At the end of the first session, we requested a list of materials to use the following day based on the ideas that we had generated:

1. aluminum foil and plastic food wrap

2. balloons and air pump

3. ribbons and fabric

4. found objects

5. fragile things

6. bubble wrap


Day 2:

We spent the following day attempting to create resolved works of art from the various materials collected by our collaborators. We split off into groups, or worked individually (as I did), periodically consulting our fellows. Over the course of the session we found that it was very difficult to collaborate with a large group of people and that we were more productive in smaller groups, often with someone in a leadership role.



One student who had taken on a leadership role expressed concern that she has been “too bossy.” We reassured her that it was necessary and productive for her to take charge. This also brought up a discussion about the role of gender in a group dynamic. It was noted that the somewhat pejorative term, “bossy,” is seldom used in reference to male leadership. The conversation inspired me to replace “bossy” with more empowering adjectives like “authoritative” and “decisive."


I spent the day arranging the fragile objects into a sculptural work with two self imposed rules:


All of the objects must be used.

Only the objects must be used.


Along with the rule inherent in the game:


The piece had to be resolved and installed in one day.




These constraints meant that adhesives couldn’t be used to stabilize the work, which would have detracted from the theme of fragility. I began by building precarious little towers out of the objects. When they collapsed, I incorporated the broken fragments. The exercise produced a state of mind that I recall experiencing as a child-- the seriousness and integrity of play, of being utterly absorbed in activity. There is a kind of even-keel satisfaction in making. In my practice, art making is an investigation or exploration of an idea or material, very much like play. The suspended objects and spires are forms that always captured my imagination as child. This piece became an homage to that fascination. It is overtly about fragility, broaching the subjects of error, slippage, and inutility.  Although far outside of my usual media, somehow this sculpture was related to my more illustrative works-- delicate, and strangely whimsical.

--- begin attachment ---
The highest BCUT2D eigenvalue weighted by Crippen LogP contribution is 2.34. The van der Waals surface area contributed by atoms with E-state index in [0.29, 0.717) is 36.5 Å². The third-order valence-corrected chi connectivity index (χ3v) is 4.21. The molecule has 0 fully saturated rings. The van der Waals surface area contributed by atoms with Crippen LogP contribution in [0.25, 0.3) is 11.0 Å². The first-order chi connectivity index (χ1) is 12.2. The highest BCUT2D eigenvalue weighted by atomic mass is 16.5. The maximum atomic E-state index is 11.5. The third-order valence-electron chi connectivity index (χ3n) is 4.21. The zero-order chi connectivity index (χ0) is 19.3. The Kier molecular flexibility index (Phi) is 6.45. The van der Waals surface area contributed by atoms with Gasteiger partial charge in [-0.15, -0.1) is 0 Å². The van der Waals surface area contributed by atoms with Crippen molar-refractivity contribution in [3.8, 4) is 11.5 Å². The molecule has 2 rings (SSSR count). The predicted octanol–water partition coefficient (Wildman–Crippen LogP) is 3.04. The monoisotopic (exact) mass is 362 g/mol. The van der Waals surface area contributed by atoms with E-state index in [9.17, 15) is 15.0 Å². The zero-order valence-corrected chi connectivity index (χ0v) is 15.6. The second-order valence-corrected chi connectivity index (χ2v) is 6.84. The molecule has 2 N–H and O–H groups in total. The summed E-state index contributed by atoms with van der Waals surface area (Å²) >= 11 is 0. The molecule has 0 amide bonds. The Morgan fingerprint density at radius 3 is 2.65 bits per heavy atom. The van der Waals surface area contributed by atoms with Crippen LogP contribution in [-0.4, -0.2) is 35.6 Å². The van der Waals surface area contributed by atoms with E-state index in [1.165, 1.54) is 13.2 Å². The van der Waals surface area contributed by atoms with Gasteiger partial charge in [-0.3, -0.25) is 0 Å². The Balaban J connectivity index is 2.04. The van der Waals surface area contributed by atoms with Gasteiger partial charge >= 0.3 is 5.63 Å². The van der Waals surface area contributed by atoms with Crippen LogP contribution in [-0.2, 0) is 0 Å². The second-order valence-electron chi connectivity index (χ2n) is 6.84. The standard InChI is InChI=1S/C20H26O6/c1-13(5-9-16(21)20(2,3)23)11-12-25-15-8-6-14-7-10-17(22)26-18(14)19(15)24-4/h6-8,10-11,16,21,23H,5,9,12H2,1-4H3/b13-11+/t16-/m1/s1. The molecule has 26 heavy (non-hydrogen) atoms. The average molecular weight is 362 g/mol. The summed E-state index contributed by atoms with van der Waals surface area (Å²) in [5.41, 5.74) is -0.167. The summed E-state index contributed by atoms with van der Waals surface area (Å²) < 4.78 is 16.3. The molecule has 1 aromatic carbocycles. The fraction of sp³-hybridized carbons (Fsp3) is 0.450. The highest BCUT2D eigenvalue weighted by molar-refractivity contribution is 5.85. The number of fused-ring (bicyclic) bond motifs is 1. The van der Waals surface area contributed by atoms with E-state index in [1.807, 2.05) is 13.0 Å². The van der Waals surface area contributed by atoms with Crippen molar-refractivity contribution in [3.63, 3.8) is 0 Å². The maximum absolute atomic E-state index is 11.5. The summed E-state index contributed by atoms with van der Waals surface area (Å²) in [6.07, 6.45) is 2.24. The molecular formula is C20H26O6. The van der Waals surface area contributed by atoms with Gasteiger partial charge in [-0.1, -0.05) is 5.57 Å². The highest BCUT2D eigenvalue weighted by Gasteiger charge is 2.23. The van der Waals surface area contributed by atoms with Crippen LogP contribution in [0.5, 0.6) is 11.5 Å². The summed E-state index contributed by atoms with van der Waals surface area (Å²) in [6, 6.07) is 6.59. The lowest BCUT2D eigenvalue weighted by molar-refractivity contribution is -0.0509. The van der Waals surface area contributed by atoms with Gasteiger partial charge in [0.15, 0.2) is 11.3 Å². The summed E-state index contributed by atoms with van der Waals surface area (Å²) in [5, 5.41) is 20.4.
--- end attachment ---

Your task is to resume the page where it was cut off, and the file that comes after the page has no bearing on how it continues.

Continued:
During the viewing, people were so careful and concerned about accidentally damaging these useless and broken towers. They gingerly skirted around it as if the wind of their movements might cause it to collapse at any moment.




The Final Stages:

At the end of the workshop we came together to edit our show. We eliminated a part of the installation made of dead leaves and plastic wrap. The organic material lessened both the visual and thematic impact of the highly synthetic installations. The balloon piece and the foiled walls struck a chord while the dried leaves and sagging plastic wrap only added a sour note. Although the concept was originally born of a desire to juxtapose organic and man made materials, the discordance didn’t work within the exhibition as a whole.


Nell Sully took notes at our final discussion which became a stream of collective consciousness project statement:


"The (our) privilege of Irresponsibility"

A collaborative experiment workshop with Richard Layzell : psycho temporal

MFA year 1

24th November 2013


We are the stream...Colour/Interface/Found Objects/fragility/Sound/Interior and Exterior Intervention/ Tin Foil+cling film. We overlapped with each other. It was materials driven. Choices, Pathways, directions. We did other things. We started through playing. Time Limit. Materials limit. Making without planning. Letting it happen without over-thinking. Stretching the materials, lead by materials and spontaneity. Chance in Art. We gave the locus (?) of control to others. We made without anxiety, the collaboration removed anxiety. Free. Invitations to others to bring things in. Found clear conceptual frameworks and a set of intentions by chance. Party in a petri-dish. A parallel to putting on a party. Adds to expectation of 'event'. Hey it's close to Christmas and the end of term. Overall the workshop was a chance to work outside of our individual practices. For me, it was an opportunity to let chance and others input launch an idea, to separate from my usual sources of inspiration. It represents the possibility of fulfilling my artistic practice with methods that I hadn’t previously considered. At this point it’s a seed that just beginning to sprout, perhaps not yet poking it’s pale head through the soil.

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